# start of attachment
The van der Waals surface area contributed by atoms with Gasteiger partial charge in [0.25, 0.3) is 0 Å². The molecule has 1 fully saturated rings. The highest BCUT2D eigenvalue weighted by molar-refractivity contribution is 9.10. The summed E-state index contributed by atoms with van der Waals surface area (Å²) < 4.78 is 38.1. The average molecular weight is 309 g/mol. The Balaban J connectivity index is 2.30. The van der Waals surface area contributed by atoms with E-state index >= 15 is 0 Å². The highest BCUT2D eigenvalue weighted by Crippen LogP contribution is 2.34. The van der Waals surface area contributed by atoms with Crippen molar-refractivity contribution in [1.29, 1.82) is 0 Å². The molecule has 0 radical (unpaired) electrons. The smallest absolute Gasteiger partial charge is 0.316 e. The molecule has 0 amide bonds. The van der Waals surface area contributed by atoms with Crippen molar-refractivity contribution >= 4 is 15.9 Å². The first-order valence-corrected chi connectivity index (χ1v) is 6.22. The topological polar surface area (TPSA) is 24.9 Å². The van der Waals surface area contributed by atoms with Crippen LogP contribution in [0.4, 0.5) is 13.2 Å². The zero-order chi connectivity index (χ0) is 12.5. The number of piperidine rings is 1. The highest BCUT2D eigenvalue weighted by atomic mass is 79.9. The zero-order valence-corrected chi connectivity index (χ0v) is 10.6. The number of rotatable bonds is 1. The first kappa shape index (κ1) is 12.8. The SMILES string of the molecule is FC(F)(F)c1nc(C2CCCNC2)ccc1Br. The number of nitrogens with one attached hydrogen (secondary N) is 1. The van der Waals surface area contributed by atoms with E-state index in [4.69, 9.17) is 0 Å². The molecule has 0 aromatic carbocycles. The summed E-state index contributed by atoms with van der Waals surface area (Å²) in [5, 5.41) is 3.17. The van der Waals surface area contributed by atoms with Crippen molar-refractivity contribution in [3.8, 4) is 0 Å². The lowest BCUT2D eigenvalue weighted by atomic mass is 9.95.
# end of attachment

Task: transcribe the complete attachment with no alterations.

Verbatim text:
The van der Waals surface area contributed by atoms with Gasteiger partial charge in [0.25, 0.3) is 0 Å². The molecule has 1 fully saturated rings. The highest BCUT2D eigenvalue weighted by molar-refractivity contribution is 9.10. The summed E-state index contributed by atoms with van der Waals surface area (Å²) < 4.78 is 38.1. The average molecular weight is 309 g/mol. The Balaban J connectivity index is 2.30. The van der Waals surface area contributed by atoms with E-state index >= 15 is 0 Å². The highest BCUT2D eigenvalue weighted by Crippen LogP contribution is 2.34. The van der Waals surface area contributed by atoms with Crippen molar-refractivity contribution in [1.29, 1.82) is 0 Å². The molecule has 0 radical (unpaired) electrons. The smallest absolute Gasteiger partial charge is 0.316 e. The molecule has 0 amide bonds. The van der Waals surface area contributed by atoms with Crippen molar-refractivity contribution >= 4 is 15.9 Å². The first-order valence-corrected chi connectivity index (χ1v) is 6.22. The topological polar surface area (TPSA) is 24.9 Å². The van der Waals surface area contributed by atoms with Crippen LogP contribution in [0.4, 0.5) is 13.2 Å². The zero-order chi connectivity index (χ0) is 12.5. The number of piperidine rings is 1. The highest BCUT2D eigenvalue weighted by atomic mass is 79.9. The zero-order valence-corrected chi connectivity index (χ0v) is 10.6. The number of rotatable bonds is 1. The first kappa shape index (κ1) is 12.8. The SMILES string of the molecule is FC(F)(F)c1nc(C2CCCNC2)ccc1Br. The number of nitrogens with one attached hydrogen (secondary N) is 1. The van der Waals surface area contributed by atoms with E-state index in [4.69, 9.17) is 0 Å². The molecule has 0 aromatic carbocycles. The summed E-state index contributed by atoms with van der Waals surface area (Å²) in [5, 5.41) is 3.17. The van der Waals surface area contributed by atoms with Crippen molar-refractivity contribution in [3.8, 4) is 0 Å². The lowest BCUT2D eigenvalue weighted by atomic mass is 9.95.